I guess my questions is, I'm not sure how to review them...I read the BR post, but as someone just said, my reasoning could be wrong even though I chose the correct answer and even though I think I have the right reasoning. How can I make sure my reasoning is correct? By referring to other's explanations? But as also someone just said...people have different explanations and they might miss something as well. Also it takes time to compare other people's explanation...


  • stepharizonastepharizona Alum Member
    3197 karma
    @atzhang6v6 said:
    Do you think they are helpful in knowing how they design the questions and what their thought process is?
    (How they get to the correct answers etc.)
    Yes, yes and more yes. I think its like "seeing behind the current of OZ..." so to speak.

    I am not sure why more people don't do it, I ordered SPII mainly for C but also wanted the LSAC view on 62 &63 as we get to see HOW the LSAC approaches their question design through their explanations.

    Sure its great to see explanations from JY, Graeme and other resources, but that is their personal interpretation. Have you ever researched a tough question and seen how even the best test takers see things a bit differently? .

    The explanations in the SPs ARE how the LSAT sees it. I knew this (there is a letter that Graeme wrote about an error on a test and the LSAC response was really interesting to the logic method), but didn't take the time to really go over their explanations. Also, at the time I dont think I really understood enough to see this.

    I am sure like many others, I had only been using the SP I explanations for the ones I missed until I got the LSAT tool the LSAC has on their website and actually went through every single one of the answers they provide and I realized I should have been reading the SPI all along. As I head back into the 60s with retakes I plan to actually read through every question and try to compare it to my log too see how close I was to their interpretation. I mean it can't hurt.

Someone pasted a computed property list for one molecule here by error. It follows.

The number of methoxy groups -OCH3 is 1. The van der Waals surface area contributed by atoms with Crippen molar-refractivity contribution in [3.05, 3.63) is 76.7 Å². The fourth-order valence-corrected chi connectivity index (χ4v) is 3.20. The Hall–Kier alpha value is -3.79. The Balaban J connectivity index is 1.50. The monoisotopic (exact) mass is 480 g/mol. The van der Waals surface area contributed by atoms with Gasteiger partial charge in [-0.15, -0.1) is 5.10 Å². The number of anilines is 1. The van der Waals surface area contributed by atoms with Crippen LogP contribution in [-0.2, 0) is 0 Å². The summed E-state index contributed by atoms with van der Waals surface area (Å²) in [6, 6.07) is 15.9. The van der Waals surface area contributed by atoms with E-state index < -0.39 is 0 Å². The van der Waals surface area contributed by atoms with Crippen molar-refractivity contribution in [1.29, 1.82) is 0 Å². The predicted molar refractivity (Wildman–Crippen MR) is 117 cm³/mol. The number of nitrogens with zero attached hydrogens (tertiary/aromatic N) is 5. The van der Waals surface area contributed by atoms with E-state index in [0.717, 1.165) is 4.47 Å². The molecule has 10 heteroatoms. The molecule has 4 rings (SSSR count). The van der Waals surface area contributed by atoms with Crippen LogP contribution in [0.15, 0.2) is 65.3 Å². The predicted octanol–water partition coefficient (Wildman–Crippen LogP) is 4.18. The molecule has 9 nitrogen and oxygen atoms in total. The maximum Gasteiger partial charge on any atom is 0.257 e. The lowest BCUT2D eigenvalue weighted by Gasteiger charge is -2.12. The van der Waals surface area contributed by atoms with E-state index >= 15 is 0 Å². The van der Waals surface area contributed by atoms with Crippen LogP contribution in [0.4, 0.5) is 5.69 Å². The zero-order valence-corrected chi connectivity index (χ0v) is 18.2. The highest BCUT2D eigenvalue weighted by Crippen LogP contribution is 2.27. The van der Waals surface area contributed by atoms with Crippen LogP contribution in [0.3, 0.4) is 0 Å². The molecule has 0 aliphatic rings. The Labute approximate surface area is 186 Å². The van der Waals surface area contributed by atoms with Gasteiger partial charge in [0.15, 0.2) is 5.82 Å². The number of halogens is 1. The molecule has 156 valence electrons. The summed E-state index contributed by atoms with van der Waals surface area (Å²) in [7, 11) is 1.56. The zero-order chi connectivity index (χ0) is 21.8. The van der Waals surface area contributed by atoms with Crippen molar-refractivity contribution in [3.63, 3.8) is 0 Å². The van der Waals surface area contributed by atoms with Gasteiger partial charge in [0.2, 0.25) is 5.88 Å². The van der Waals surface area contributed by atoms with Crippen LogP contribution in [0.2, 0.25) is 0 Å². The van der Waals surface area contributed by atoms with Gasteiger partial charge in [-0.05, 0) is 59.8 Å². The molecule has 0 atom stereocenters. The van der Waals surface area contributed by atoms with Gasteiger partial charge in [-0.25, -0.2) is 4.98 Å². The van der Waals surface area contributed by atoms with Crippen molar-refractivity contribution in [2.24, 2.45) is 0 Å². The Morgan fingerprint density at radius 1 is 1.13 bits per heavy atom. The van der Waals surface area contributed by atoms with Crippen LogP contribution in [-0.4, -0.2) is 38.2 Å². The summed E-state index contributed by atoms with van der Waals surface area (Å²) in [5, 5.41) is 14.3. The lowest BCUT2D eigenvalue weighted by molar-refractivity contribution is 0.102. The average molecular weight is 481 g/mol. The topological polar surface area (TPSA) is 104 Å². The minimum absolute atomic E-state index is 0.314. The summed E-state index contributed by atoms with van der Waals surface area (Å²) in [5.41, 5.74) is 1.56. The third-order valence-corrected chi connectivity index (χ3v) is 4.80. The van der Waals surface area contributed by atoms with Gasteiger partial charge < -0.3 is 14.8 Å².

• stepharizonastepharizona Alum Member
    3197 karma
    @"Jonathan Wang" said:
    For me, unequivocal yes. If you have time, you should read them all. And, in my opinion, you always have time. It is the most obviously worth-it use of time in all of LSAT preparation, in my opinion.
    Sweet!! Do you advise we go through it with our logs, or should we just read them? I wasn't using a log back when I did SPI and did not have the SPI book built into my current study plan, so should I retake those (its been at least a year since I have seen them, except for parts of B that Cambridge used as 5th sections) or would it be beneficial to review their explanations without comparing. I am guessing I should find the time to retake the SPIs and then compare my logic.

    Thoughts @"Jonathan Wang" Thanks for your help!
  • Daniel.SieradzkiDaniel.Sieradzki Legacy Member Sage
    2301 karma
    Yeah, the explanations are great. The first thing they made me realize is that there is often multiple reasons why a tricky wrong answer is wrong. I often see this on BR calls. Two different people eliminate a wrong answer for two different valid reasons. This is a really important insight because it pushes you to really understand why wrong answers are wrong and why right answers are right. The explanations are the ultimate version of that.
  • AliceZ6v6AliceZ6v6 Alum Member
    92 karma
    Hi,
    @stepharizona said:
    The explanations in the SPs ARE how the LSAT sees it.